TSA Facing Rise in Firearms Confiscations In States With More Permissive Gun Laws

TSA Facing Rise in Firearms Confiscations In States With More Permissive Gun Laws

The increase in gun confiscations has caused delays in security check lines and increases in local police calls to airports.

While the TSA has increased its efforts to warn passengers against bringing their firearms to the airport, the number of firearms seized at airports over the past five years has grown in scale, especially in states where residents are not required to have a permit to carry a concealed weapon. 

Between 2014 and 2018, TSA records show that the number of guns confiscated by agents has increased by 92 percent, according to a Bloomberg News analysis. The 10 major airports with the highest gun seizure rates per passenger screened are in states with concealed carry laws or where officials are required to issue permits to all law-abiding residents. 

Those airports include Austin-Bergstrom International Airport, Hartsfield-Jackson International Airport in Atlanta and the Dallas/Fort Worth International Airport. In contrast, the majority of airports with the lowest seizure rates give government officials “more discretion to deny permits,” Bloomberg reported. 

The increasing amount of guns placed in carry-on luggage has caused delays in security check lines and growing frustration from TSA agents. While it is legal for passengers to put a gun in their checked baggage as long as it’s empty of bullets, an unloaded gun cannot be taken in a carry-on. TSA agents have to take the passenger to the side and call local police if they find one. 

In 2018, the agency detected guns in carry-on bags more than 4,200 times, breaking a record. About 86 percent of confiscated firearms were also loaded, according to the TSA data. Most passengers forgot the weapons were in their bags.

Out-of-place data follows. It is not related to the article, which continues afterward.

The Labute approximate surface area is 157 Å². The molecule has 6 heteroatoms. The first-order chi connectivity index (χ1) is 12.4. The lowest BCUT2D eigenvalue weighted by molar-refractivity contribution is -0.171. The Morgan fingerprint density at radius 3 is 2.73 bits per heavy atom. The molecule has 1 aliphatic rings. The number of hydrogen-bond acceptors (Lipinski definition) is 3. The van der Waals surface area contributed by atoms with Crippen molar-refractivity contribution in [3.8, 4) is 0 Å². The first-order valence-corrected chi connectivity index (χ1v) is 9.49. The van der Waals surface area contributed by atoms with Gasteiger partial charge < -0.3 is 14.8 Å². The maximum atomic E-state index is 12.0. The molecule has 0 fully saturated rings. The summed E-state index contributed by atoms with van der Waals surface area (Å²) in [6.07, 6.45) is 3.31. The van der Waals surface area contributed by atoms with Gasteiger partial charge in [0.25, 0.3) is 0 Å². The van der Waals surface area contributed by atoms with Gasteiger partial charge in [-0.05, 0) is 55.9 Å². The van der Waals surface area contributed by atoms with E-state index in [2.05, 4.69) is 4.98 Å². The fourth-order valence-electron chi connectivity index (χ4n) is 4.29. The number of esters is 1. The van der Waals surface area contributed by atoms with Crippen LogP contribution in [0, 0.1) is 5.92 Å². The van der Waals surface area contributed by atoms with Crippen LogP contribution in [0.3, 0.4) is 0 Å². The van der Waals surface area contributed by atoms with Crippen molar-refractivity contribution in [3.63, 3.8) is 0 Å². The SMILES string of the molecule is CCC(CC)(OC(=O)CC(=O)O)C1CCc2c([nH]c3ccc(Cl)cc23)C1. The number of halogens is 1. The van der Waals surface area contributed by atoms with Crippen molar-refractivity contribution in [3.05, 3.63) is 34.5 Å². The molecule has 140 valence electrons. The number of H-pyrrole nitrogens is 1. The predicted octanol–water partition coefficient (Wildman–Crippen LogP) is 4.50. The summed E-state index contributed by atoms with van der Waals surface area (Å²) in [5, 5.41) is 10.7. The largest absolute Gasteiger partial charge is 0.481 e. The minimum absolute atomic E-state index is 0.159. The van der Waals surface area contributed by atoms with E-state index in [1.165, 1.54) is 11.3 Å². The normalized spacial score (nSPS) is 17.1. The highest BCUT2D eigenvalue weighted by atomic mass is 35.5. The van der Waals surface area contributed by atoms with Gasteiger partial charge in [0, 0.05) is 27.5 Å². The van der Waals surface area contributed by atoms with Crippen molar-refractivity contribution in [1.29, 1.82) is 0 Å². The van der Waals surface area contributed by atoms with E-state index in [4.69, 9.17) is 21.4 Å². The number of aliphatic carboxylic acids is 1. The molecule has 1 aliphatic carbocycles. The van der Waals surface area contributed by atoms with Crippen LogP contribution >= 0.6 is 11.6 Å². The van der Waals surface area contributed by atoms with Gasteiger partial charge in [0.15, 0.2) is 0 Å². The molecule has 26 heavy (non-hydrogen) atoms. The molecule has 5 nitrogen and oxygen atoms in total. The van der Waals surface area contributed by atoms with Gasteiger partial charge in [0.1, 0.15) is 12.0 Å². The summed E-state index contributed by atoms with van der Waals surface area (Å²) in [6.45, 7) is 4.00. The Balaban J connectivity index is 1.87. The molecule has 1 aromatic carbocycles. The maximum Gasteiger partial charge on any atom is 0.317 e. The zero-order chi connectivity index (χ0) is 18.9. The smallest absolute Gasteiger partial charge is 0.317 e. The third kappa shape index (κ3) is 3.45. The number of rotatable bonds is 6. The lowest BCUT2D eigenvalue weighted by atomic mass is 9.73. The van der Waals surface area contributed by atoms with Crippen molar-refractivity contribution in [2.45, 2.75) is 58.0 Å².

“Assuming that all those people who are caught with a firearm aren’t terrorists, that’s a huge distraction from the mission of TSA to keep terrorists off planes,” John Pistole, a former TSA administrator and current president of Anderson University in Indiana, told Bloomberg. 

For some lawmakers, the growing rate of confiscations is a positive sign that the TSA is catching people who are (accidentally or not) breaking the law by bringing firearms on board. 

Rep. Bennie Thompson, who heads the House Homeland Security Committee, said he is currently satisfied with how the agency is handling the increase in firearms seizures. In previous years, the TSA has struggled with uncovering weapons, failing as many as 95 percent of its internal tests in 2015. The TSA said its fail rate has improved since then, though it has not said by how much. 

“I see it as a positive in a sense that we are catching the people, even if we catch it more,” Thompson said. 

 

About the Author

Haley Samsel is an Associate Content Editor for the Infrastructure Solutions Group at 1105 Media.

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